The goldfish simply lacks context.

Money requires an understanding of our evolution as a species, anthropology, biology, social engineering, psychology, game theory & what I like to call; the societal stack. Discussing this is well outside the scope of this paper, but I’ll touch on an area which I hope will give you a reference point, the societal stack, in a subsequent section.

The complexity of Network dynamics doesn’t make the job of understanding Bitcoin any easier. I will touch on this further in a dedicated section – but suffice it to say networks are just as foreign to our intuitive understanding of the world as the pyramids are to the goldfish – the track record of the experts adds weight to this.

Back to payments VS money.

Bitcoin is not a “payments technology”. It’s fundamentally a reinvention of money. Like the motor vehicle was a reinvention of transport – not a better horse & cart. Same as the internet. It reinvented the fabric upon which we communicate. It reinvented the way information is transported. It did not push more, richer or smarter “data” through the phone networks infrastructure. It used that infrastructure as physical onramps; but the internet is not the hardware – it’s so much larger.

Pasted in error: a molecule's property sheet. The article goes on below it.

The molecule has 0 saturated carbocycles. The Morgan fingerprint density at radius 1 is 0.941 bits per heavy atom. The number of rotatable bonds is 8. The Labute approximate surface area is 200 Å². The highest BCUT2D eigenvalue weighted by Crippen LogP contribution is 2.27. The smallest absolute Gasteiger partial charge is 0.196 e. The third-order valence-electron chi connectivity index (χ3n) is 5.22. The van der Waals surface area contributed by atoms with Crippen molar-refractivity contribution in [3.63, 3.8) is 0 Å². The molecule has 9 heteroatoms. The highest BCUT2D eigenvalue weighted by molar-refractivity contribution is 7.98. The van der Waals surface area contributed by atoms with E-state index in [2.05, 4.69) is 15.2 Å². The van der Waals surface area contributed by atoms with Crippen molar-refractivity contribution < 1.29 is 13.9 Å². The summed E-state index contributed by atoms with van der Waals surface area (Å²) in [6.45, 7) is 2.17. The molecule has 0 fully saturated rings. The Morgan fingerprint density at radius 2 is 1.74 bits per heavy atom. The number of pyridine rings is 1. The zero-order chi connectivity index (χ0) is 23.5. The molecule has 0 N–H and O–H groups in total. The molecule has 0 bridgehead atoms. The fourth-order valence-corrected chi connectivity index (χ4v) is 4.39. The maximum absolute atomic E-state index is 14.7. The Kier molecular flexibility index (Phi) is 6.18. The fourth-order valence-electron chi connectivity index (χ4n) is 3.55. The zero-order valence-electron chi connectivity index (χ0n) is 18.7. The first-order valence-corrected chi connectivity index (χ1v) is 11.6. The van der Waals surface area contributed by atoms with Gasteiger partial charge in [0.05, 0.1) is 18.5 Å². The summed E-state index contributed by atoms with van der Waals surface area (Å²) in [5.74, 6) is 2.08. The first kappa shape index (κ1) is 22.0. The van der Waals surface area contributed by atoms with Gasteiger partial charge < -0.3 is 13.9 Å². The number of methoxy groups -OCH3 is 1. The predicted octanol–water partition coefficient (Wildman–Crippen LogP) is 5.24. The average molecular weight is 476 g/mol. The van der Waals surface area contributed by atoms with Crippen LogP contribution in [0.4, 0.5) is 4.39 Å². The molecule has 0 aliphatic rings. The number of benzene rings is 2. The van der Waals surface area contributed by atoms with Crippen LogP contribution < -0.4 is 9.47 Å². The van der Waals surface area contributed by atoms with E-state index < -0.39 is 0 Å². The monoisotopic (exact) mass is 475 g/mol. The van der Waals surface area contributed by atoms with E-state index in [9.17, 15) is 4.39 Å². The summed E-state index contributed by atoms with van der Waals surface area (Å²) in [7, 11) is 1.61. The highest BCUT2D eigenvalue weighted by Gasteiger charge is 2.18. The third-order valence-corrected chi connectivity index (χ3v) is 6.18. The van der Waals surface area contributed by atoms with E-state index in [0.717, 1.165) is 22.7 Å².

That’s why it swallowed them up & is the foundation upon which the majority of today’s society operates. And what’s more, the internet is only picking up speed. Bitcoin is where the internet was in the late 80s. Still largely misunderstood. People are still arguing about the speed of payments! They don’t realize that “Payments” as we know them today will completely transform. The same way we’re no longer talking about the quality of the phone call & number of phone calls this “internet thing” will support, we will see new conversations emerge for what can be done on Bitcoin.

The world is changing. The internet was only the beginning….Bitcoin is the next Chapter.

The Bitcoin Times